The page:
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in the past time; but with this difference, that in the first named of these expressions the act is represented as having taken place in the past time, but without any reference to the particular point of the past at which it took place. Such expression always requires some other to be associated with it; or, if not, depends on the context, in order that the particular point of the past time when the act took place may be thoroughly understood; as, for instance, I wrote last year, yesterday, an hour since, &c. &c. In the second form of expression, I have seen, whilst the act is represented as having occurred in the past time, the point of that past is ascertained more definitely by the expression itself, and is understood to be the moment of, or at all events a short time prior to, the utterance of the expression. In the third form of expression, again, the act is represented as perfectly past; but there is always associated with it, either expressed or implied, some other act which takes place subsequently to that represented by this form: as in the expression, “1 had seen the Queen before I visited London.” In the expressions, "I shall or will see, I shall or will have seen,” the time of the act is future; with this difference, that in the first, the point of the future is indefinite, and ascertained only by the addition of some other expression thereto, as, “I will see, I shall see your father to-morrow, next year,” &c. &c., whilst with the second there is expressed or implied some other act before which the act takes place represented in this form ; as, “ I will have seen your father before my return.” Commons will have decided the question before the next courier arrives.” In the given expressions are represented all the aspects, as regards tense or time, which the verb
There are therefore said to be six tenses :—the present; the past (sometimes called the imperfect,) or past indefinite; the perfect, the pluperfect; the first future, (sometimes called the future indefinite;) and the second future, or future perfect.
Before proceeding farther, it will be necessary to exhibit the conjugation in person, number, mood, and tense, of the active and passive verb; and, as a necessary step thereto, the conjugation of the verbs, “ To have” and “ To be;" these entering into the composition of, or forming auxiliaries to, every verb in the language. In every verb
there are said to be three principal parts—the present and past tenses, and perfect or past participle, and in the mention of these consists the conjugation, in a minor sense, of a verb. Thus, if asked to conjugate the verb to blow, a pupil would answer correctly by saying, present, blow ; past, blew; past participle, blown ; or simply blow, blew, blown ; the names of the parts given being understood.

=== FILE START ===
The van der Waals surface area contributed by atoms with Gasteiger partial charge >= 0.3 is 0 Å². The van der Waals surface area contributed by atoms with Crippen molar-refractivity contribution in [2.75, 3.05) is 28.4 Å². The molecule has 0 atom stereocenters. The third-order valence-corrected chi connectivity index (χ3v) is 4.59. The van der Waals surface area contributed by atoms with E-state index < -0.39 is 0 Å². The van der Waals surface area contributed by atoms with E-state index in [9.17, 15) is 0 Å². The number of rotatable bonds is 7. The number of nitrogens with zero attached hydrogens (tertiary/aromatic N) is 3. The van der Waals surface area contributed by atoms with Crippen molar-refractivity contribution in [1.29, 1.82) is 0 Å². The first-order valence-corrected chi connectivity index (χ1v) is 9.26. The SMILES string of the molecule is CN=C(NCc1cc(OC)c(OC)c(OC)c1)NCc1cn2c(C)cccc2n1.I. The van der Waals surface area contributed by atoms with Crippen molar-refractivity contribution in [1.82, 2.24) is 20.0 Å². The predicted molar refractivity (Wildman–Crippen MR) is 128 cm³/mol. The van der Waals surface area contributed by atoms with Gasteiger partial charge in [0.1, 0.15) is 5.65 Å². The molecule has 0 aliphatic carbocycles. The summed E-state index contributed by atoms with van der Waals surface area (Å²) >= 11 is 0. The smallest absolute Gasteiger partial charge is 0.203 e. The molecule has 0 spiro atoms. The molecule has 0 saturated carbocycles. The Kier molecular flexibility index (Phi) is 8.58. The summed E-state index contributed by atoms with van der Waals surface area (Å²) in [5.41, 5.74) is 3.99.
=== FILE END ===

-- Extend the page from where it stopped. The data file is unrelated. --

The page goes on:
The Conjugation, in a minor sense, of the Verbs
TO HAVE and TO BE.
The Conjugation, in an enlarged sense, of said Verbs
I had been. 2. Thou hadst had.
Thou hadst been. 3. He had had.
He had been.
Plural. 1. We had had.
We had been. 2. Ye had had.
Ye had been.
They had been.
I shall or will be.
He shall or will be.
Plural. 1. We shall or will have.
We shall or will be.
Ye shall or will be.
Singular. 1. I shall or will have had.
I shall or will have been. 2. Thou shalt or wilt have had. Thou shalt or wilt have been. 3. He shall or will have had. He shall or will bave been.
Singular. 1 I may or can have.
may or can be. 2. Thou mayest or canst have. Thou mayest or canst be. 3. He may or can have.
He may or can be.
Plural. 1. We may or can have.
We may or can be. 2. Ye may or can have.
Ye may or can be. 3. They may or can have.
They may or can be
Singular. 1. I might, &c. &c. have. 2. Thou mightst have. 3. He might have.
Plural. 1. We might have. 2. Ye might have. 3. They might have.
Singular. 1. I may or can have had.
I may or can have been. 2. Thou mayst or canst have had. Thou mayst or canst have been, 3. He may or can have had. He may or can have been. Plural.
Plural. 1. We may or can have had. We may or can have been. 2. Ye may or can have had.
Ye may or can have been. 3. They may or can have had.
They may or can have been
Been. Compound.. Having had. Having been. All verbs are subdivided into two classes, in refe nce to the manner in which they are conjugated. Those which form their past tenses by the addition of d or ed to the present infinitive, are called regular ; those, which do not so form this tense, are called irregular. Some grammarians call the latter verbs of the strong conjugation, because they are formed independently of any addition; whilst they call verbs of the former class weak, as requiring an addition in order to the formation of their past tenses.
The verb To Love will serve as a model of all verbs regular as regards their conjugation; which is as follows:
We love. 2. Thou lovest.
Ye love. 3. He loves, or th.
* The remaining tenses of the Subjunctive Mood are similar to the corresponding tenses of the Indicative; thus, Perf. Subj.-1. If I have had. 2. If thou hast had. 3. If he has had. Instead of which, however, we sometimes see--If thou have had ; If he have had, &c. &c.Note also, that the particles though, unless, except, whether, &c., may be used with this mood in like manner as if.